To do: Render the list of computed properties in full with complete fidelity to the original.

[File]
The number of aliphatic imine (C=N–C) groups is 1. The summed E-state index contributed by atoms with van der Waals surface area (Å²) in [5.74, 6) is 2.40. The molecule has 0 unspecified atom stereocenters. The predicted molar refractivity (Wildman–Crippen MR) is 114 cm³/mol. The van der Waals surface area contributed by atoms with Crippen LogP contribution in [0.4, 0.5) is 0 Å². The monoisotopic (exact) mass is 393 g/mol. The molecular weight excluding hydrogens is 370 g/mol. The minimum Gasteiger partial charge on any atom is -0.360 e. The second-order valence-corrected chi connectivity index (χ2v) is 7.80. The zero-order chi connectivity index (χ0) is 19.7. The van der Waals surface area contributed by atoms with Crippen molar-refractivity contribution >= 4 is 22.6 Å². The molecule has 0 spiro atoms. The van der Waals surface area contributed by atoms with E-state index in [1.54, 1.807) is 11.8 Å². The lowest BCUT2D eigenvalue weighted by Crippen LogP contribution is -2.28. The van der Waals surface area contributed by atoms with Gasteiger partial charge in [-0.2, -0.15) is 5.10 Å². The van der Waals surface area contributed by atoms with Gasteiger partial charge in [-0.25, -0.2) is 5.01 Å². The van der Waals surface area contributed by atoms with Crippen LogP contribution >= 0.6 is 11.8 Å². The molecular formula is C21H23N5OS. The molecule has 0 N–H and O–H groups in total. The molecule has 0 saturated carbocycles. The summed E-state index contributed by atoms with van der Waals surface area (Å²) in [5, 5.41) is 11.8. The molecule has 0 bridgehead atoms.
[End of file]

The number of aliphatic imine (C=N–C) groups is 1. The summed E-state index contributed by atoms with van der Waals surface area (Å²) in [5.74, 6) is 2.40. The molecule has 0 unspecified atom stereocenters. The predicted molar refractivity (Wildman–Crippen MR) is 114 cm³/mol. The van der Waals surface area contributed by atoms with Crippen LogP contribution in [0.4, 0.5) is 0 Å². The monoisotopic (exact) mass is 393 g/mol. The molecular weight excluding hydrogens is 370 g/mol. The minimum Gasteiger partial charge on any atom is -0.360 e. The second-order valence-corrected chi connectivity index (χ2v) is 7.80. The zero-order chi connectivity index (χ0) is 19.7. The van der Waals surface area contributed by atoms with Crippen molar-refractivity contribution >= 4 is 22.6 Å². The molecule has 0 spiro atoms. The van der Waals surface area contributed by atoms with E-state index in [1.54, 1.807) is 11.8 Å². The lowest BCUT2D eigenvalue weighted by Crippen LogP contribution is -2.28. The van der Waals surface area contributed by atoms with Gasteiger partial charge in [-0.2, -0.15) is 5.10 Å². The van der Waals surface area contributed by atoms with Gasteiger partial charge in [-0.25, -0.2) is 5.01 Å². The van der Waals surface area contributed by atoms with Crippen LogP contribution >= 0.6 is 11.8 Å². The molecular formula is C21H23N5OS. The molecule has 0 N–H and O–H groups in total. The molecule has 0 saturated carbocycles. The summed E-state index contributed by atoms with van der Waals surface area (Å²) in [5, 5.41) is 11.8. The molecule has 0 bridgehead atoms.